Other states have reached the opposite conclusion and have held that the relocation of the custodial parent always constitutes a material change in circumstances. As a result, these jurisdictions immediately proceed to determining whether the transfer of custody is in the child’s best interests, as the requisite material change in circumstances is already established by operation of law. Often, these states have enacted statutes setting forth this rule. A typical example of these types of statutes is Iowa Code Ann. 598.21, which reads as follows:
Iowa Code Ann. 598.21(8A) (2004); see also Me. Rev. Stat. Ann. tit. 19-A, 1657 (2004); Mo. Ann. Stat. 452.411 (2004). In other jurisdictions, the courts have adopted this rule even in the absence of any statutory authority. See, e.g., Hamilton v. Hamilton, 42 P.3d 1107, 1115 (Alaska 2002) ("A custodial parent’s decision to leave Alaska with the children constitutes a substantial change in circumstances.").
Regardless of whether this rule has been adopted by the courts or by statute, parties seeking a transfer of custody are still not excused from showing that the requested transfer is in the best interests of the child. In Weaver v. Kelling, 53 S.W.3d 610 (Mo. Ct. App. 2001), the mother’s out-of-state relocation served as a material change in circumstances. However, the court found that the father failed to prove that transferring custody of the parties’ children to him was in their best interests and, therefore, denied his petition.
A handful of states follow what is known as the "endangerment standard" in determining whether to modify child custody. Atkinson, supra, 10-4. This standard is used in jurisdictions that have adopted the Uniform Marriage and Divorce Act. Some states require only a showing that "[t]he child’s present environment may endanger seriously his physical, mental, moral, or emotional health" before custody may be modified under the endangerment standard. Ky. Rev. Stat. Ann. 403.340(2)(a) (2004). Other states require this showing of harm in addition to proving both the existence of a material change in circumstances and that any modification is in the child’s best interests. Colo. Rev. Stat. Ann. 14-10-131 (2004). Thus, under the endangerment standard, a custodial parent’s decision to relocate will not result in a transfer of custody unless the noncustodial parent can show that the harm caused by the child’s new environment is outweighed by the advantage to the child in modifying custody. See Fenwick v. Fenwick, 114 S.W.3d 767 (Ky. 2003) (endangerment standard applied in relocation cases; fact that relocation would affect frequency of father’s contact with children did not demonstrate that relocation would result in serious harm to the children); In re Marriage of Steving & Brown, 980 P.2d 540 (Colo. Ct. App. 1999) (applying endangerment standard, court rejected father’s petition for custody in light of mother’s relocation).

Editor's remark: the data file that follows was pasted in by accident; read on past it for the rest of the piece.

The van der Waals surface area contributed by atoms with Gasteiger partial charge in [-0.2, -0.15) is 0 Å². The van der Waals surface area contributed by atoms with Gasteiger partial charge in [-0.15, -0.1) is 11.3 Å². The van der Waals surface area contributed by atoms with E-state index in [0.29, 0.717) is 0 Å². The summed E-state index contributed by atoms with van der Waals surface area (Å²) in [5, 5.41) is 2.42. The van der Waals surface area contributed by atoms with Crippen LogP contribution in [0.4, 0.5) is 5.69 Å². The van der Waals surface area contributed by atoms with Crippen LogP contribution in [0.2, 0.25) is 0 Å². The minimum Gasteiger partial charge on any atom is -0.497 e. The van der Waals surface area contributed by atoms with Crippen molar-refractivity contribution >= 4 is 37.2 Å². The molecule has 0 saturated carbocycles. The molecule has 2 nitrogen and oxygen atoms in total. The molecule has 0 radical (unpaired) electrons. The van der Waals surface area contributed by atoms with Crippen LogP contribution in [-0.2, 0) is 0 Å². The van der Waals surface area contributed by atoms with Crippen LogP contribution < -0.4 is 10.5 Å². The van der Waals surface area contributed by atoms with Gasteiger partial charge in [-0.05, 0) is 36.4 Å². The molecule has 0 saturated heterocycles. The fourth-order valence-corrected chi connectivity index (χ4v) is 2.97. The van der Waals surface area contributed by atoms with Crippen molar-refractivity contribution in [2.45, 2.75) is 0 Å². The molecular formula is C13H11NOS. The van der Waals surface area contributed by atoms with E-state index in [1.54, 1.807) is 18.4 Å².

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STAYING PUT-- Many parents attempt to live in proximity at the onset of their divorce, so the issue of relocation -- generally defined as more than an excursion distance, or 100 miles -- comes up after the parents have been divorced for some time. A change in a career or job placement is often the primary cause for relocation. A distance relocation at the time of divorce (or shortly thereafter) is often a desire by the custodial parent to return to his or her hometown to be with family.